News Stories, 3 April 2008
DAMASCUS, Syria, April 3 (UNHCR) – As the Iraq crisis enters its sixth year, the UN refugee agency has been highlighting the culture and artistic talents of the Iraqi people during a weeklong festival in the Syrian capital, Damascus.
Artists, musicians, actors, dancers and poets have come together at the French Cultural Centre to show that Iraq's artistic tradition is alive and well despite the turmoil and massive displacement that has been taking place in their country since the April 2003 overthrow of the Saddam Hussein regime.
The "Five Years On" festival opened last Sunday and some of the art featured will be sent to the United States and Europe for exhibition after the event closes on Friday. Two concerts of Iraqi music are taking place during the week.
The programme reflects Iraq's rich and diverse history of music with the oud, nai and qanun being played. Included is Kurdish, Arabic and Assyrian music from every corner of Iraq.
"We are here today to remember that Iraqis have faced five years of upheaval and turmoil. Many are refugees. Their talent in the face of sorrow is an expression of the strength and courage of all Iraqi refugees," Laurens Jolle, UNHCR's representative in Syria, said at the festival opening on Sunday.
During the week, hundreds of Syrian, Iraqi and expatriate children have been attending an Iraqi refugee clown performance, videos of Iraqi children at school, at work and at home, and a debate led by UNHCR staff.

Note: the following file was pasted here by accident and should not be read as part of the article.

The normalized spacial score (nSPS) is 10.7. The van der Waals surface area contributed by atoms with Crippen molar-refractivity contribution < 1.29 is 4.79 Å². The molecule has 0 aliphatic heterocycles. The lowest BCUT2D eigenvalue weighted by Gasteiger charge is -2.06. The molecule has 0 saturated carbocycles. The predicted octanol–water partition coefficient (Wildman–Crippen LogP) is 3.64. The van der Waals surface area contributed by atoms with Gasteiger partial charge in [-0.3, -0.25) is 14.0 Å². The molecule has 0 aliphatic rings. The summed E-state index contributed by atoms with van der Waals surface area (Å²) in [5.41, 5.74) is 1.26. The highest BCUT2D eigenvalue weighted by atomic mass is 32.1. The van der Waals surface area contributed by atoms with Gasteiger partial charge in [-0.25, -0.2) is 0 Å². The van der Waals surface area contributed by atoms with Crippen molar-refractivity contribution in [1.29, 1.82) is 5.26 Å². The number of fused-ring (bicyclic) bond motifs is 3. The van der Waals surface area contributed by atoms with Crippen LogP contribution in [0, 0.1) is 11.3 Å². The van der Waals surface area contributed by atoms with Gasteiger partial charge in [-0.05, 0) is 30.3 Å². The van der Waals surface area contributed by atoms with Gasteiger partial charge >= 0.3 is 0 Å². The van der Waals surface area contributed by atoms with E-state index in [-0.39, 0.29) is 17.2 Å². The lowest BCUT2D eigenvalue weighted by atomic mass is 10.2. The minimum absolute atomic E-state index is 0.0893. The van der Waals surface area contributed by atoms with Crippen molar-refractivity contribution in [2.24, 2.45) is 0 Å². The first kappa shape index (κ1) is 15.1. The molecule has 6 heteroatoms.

For the non-Iraqi children, the clown show is presented as one of the ways that UNHCR tries to help young refugees who have lost loved family members and faced trauma.
"The story of the little girl who lost her four brothers and father was very sad, but she smiled at the camera when she finished telling her story. What an amazing girl. I was happy to laugh with the clowns after hearing this sad story, but I will not forget the little girl," said a 10-year-old girl from the French school in Damascus.
This is the fourth event held by UNHCR Damascus as part of its "Express Yourself" campaign, which aims to promote Iraqi talent and give Iraqi refugees creative avenues to express what it means for them to be refugees. In addition, a troupe of clowns regularly visit the UNHCR Registration Centre in Damascus as well as community centres, clinics and homes.
An estimated 2 million people have fled violence in Iraq and escaped overseas, including some 1.5 million in Syria.
By Sybella Wilkes in Damascus, Syria